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i think we all look for something to blame when we get RA, my first consultant said we have a trigger that can start it and just as likely a trigger to stop it, (although that he said was rarer) mine i put down to being seriously ill whilst I was pregnant with my 4th child, he said it was possible but probably not likely, but that didn't stop me from blaming myself, it has taken years for me to let that one go (he is now 15 i'm still waiting for the off trigger lol) now I just think we have been unlucky!

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I don't know about it being a trigger, but I do know that it is very strongly advised not to smoke (or to give up smoking) if you have spondyloarthritis as I believe there is quite strong evidence that people who smoke have more problems with the disease.

As far as whether a history of smoking could have caused disease 12 years later, I think thats less likely. From what I have read, your risks of smoking related health problems start decreasing fairly shortly after stopping smoking, and by 10 years of being a non-smoker, then you really don't have any greater risk of smoking related disease than someone who hasn't been a smoker. (I'm an ex-smoker myself - smoked a pack a day for 15 years,then gave up about 25 years ago).


I once read a paper about a rat experiment. The basic jist was......... They had rats that had RA. The babies of these RA rats were separated, some were put in a sterile air environment to grow up, and the others were in normal air environment to grow up. None of the ones in the sterile air environment went on to develop RA, but many ones in the normal air environment went on to develop RA.....when they put the rats that grew up in a sterile air environment without RA, into a regular air environment, many then developed RA.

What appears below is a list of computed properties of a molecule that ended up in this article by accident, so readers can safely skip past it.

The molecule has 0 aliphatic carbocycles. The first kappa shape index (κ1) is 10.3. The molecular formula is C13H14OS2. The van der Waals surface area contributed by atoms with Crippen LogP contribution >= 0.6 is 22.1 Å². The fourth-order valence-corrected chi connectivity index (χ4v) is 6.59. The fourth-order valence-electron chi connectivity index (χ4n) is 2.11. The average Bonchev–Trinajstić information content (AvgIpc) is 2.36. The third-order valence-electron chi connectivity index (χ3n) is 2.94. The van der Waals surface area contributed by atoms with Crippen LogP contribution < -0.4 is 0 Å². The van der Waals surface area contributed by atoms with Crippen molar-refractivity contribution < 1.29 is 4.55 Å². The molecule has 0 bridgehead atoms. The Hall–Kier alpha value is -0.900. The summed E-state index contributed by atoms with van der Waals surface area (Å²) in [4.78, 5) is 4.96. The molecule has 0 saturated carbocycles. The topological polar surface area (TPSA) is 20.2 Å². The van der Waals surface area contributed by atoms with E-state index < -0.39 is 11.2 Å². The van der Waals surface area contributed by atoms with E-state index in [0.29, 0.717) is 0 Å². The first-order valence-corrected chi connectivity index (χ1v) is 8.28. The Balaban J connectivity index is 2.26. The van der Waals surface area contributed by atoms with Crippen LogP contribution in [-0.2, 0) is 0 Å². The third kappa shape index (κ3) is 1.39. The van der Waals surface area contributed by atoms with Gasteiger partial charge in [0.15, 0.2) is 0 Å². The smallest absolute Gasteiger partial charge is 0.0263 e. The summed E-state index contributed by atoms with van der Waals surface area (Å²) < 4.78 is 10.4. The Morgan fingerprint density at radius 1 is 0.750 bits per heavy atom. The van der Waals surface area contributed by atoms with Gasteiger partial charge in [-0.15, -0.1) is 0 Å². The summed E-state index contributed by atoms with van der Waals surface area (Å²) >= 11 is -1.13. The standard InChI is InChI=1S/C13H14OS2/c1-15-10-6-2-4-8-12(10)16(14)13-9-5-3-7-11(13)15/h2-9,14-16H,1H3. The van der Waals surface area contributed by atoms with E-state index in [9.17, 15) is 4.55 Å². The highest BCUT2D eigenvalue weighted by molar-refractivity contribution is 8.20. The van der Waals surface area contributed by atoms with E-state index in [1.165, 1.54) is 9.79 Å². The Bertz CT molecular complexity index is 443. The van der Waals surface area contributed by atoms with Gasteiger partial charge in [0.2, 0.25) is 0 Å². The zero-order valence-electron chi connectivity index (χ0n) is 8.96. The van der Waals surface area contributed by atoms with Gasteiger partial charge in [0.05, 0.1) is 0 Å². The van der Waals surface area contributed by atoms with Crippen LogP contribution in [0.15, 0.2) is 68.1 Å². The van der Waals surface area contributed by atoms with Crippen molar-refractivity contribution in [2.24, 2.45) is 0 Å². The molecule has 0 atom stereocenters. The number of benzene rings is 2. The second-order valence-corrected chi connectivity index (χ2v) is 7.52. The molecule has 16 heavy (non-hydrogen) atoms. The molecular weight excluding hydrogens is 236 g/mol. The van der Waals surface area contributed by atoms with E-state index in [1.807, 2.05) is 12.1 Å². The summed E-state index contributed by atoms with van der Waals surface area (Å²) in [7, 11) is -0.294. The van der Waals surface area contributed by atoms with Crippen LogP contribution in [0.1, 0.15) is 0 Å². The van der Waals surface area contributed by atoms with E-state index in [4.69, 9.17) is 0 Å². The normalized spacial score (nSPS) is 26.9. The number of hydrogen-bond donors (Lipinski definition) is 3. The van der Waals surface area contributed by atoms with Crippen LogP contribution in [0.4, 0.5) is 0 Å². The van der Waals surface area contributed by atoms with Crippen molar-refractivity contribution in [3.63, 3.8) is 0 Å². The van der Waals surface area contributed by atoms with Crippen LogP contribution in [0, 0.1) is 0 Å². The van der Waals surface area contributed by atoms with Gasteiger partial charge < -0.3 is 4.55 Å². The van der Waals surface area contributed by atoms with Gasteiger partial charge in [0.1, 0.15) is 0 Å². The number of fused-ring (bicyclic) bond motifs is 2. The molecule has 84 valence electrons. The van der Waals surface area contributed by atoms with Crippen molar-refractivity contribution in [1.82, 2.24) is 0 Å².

It said RA is likely caused by genetics and a 'trigger' in the environment. They do not know what the environmental trigger is and it did not say if cigarette smoke was part of the normal air environment.

I don't remember the link to the article, but if you google it, you may be able to find it.

I do personally believe cigarette smoke is a trigger, and you don't even have to have smoked, breathing second hand smoke can also be just as bad. When I was a lot younger, smoking used to be allowed in restaurants, and then there was a law, that you have to have a separate smoking section. This gave birth to the Tim Hortons smoking room ( a major Canadian coffee shop) - A plexi-glass room that you go into smoke and have your coffee, it was akin to a smoky Bingo hall, sealed in for freshness!!! I didn't smoke, but my bestie did, I of course went in with her, so she could enjoy her smoke with her coffee, we gabbed for hours. I breathed in a lot of second hand smoke, I didn't think too much about it at the time. Now smoking is banned in any public restaurant, coffee shop, basically everywhere.......

I dont think smoking is a trigger for everyone, but i think it is for some...but its only my opinion, maybe one day scientists will know exactly what causes it. Some people with no family history develop RA too. I wish we knew more, finding the source could help find a cure.